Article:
Technology changes quickly. This is especially true in web development. With companies such as Google, Facebook, Amazon, or Netflix leading the way, there will always be the “next best thing” every IT professional has to pay attention to. Depending on the size and budget, not all companies can invest in the latest trend of technology. The question always asked: “What can we invest in?” As a guideline, annually Gartner publishes their infamous Hype Cycle, that charts the popularity (or decline) of technology. For those who are on the cutting edge will try to follow anything towards the “Peak of Inflated Expectations”, where the technology is hot. However, the most interesting set are the ones sliding into the “Trough of Disillusionment”. In 2018, those web applications were:
Cloud-Native Application Architecture
Mesh App and Service Architecture
Public Web APIs
Enterprise has already started to invest in those declining trendy ideas. However, in order to get to full adoption, IT Professionals have to familiarize with (and embrace) the new technology. It’ll be a difficult journey, but may be worth the investment. At this point, a great deal of material will be available since the concept has been around for a few years already. This is known as the “Slope of Enlightenment”. In order to get started, here are some suggestions on which presentation to listen to:
After listening to the presentations, one can determine the trend and make decisions on where/how to go to get Enterprise environments to the next level. It’ll take more time to get to the “Plateau of Productivity” where value can be realized by streamlining their execution for the long term production use.
The headlines in the news these days are about hackers attempting to infiltrate sites, mostly from Russia or China. The targets are many American sites, both government and private. How does IT Cybersecurity folks know if they’re coming? Going through the application logs for all attempts is a start. However, the best source of knowledge is the first line of defense: the Firewall. So it’s best to have a tool like Elasticsearch to make a readable report on the firewall logs, to figure out which ports are being probed.
It’s imperative any exposed ports are being denied on the firewall side to prevent any successful hack. In a real world example, in the past 7 days, the hackers were scanning for popular vulnerable applications such as telnet, RDP (Windows Remote Desktop), Microsoft SQL, or SMTP.
Thankfully, those ports are being blocked on the firewall. Unfortunately, this does not deter them from trying again and again. Network and system admins must put in the due diligence in controlling access and patching applications. No matter the business requirements, security must take precedence and IT Professionals must have the tools to detect, analyze, and protect.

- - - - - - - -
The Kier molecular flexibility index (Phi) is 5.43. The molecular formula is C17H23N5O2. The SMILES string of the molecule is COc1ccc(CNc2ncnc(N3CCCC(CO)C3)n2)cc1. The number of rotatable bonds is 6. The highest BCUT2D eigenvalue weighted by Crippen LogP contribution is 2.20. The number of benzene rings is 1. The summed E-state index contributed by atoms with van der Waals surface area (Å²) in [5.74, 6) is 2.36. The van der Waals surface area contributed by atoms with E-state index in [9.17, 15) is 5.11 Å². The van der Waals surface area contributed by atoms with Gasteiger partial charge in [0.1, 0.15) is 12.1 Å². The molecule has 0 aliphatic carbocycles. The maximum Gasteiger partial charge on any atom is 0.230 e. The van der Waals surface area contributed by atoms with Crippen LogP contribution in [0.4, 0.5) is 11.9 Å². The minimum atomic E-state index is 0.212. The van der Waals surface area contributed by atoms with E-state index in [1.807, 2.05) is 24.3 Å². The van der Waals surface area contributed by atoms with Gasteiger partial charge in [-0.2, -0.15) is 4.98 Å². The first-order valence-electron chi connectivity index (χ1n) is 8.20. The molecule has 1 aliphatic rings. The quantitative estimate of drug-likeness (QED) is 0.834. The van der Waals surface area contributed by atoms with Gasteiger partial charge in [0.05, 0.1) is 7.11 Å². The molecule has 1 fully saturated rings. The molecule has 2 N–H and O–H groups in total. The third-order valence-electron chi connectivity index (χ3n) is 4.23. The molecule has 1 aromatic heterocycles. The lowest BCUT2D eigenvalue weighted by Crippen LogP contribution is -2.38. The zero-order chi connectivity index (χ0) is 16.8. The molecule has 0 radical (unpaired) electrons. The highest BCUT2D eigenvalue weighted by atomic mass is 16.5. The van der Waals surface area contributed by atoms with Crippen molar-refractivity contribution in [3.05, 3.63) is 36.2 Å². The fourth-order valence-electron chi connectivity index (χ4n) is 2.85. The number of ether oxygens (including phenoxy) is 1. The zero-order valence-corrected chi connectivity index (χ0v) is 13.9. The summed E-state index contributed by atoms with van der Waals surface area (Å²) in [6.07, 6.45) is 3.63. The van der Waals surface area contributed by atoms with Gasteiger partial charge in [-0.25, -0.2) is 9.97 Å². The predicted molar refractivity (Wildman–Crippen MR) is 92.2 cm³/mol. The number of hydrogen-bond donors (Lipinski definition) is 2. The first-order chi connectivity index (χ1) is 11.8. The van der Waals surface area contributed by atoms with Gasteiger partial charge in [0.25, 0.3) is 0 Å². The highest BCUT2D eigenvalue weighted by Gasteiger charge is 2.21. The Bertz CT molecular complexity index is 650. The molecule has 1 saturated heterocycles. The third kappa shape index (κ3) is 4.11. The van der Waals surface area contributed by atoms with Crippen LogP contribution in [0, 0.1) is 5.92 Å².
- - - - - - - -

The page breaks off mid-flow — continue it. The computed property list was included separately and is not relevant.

With the recent federal government shutdown, it’s quite apparent their IT administrators still renew SSL certificates manually since many government websites went offline after the certs expired. Politics aside, since having secured connection and valid certificates are important these days, it should be a point for administrators to start automating the process. At the very least, have a project or plan in place to anticipate the shutdown and go through all of the important websites for possible cert renewals, 1-2 months in advance. As an Enterprise administrator, it’s also essential to have alerts or calendar reminders to renew an expiring cert. However, the best solution is to setup an automated job.
This is where tools out there like getssl and certbot can help. For this website, getssl is used to automate the SSL renewal process. The key processes are as follows:
Ensure Apache web server is setup. Since getssl relies on obtaining the proper “ACME” code from the target website to confirm the correct URL host, a regular port 80 HTTP connection must be made available first.
Per getssl documentation, run the inital setup to create the proper folders and files in $HOME/.getssl
getssl -c yourdomain.com
Edit the getssl.cfg in $HOME/.getssl/yourdomain.com folder with the correct directory for Apache web server’s doc-root and configuration files. Note, package installed Apache HTTPD uses /etc/apache2 as the default config directory.
When getssl is all setup, create a crontab to run getssl twice every month, for timely renewal (within 30 days). Be sure to restart Apache HTTPD to make sure the web server reloads the latest cert files.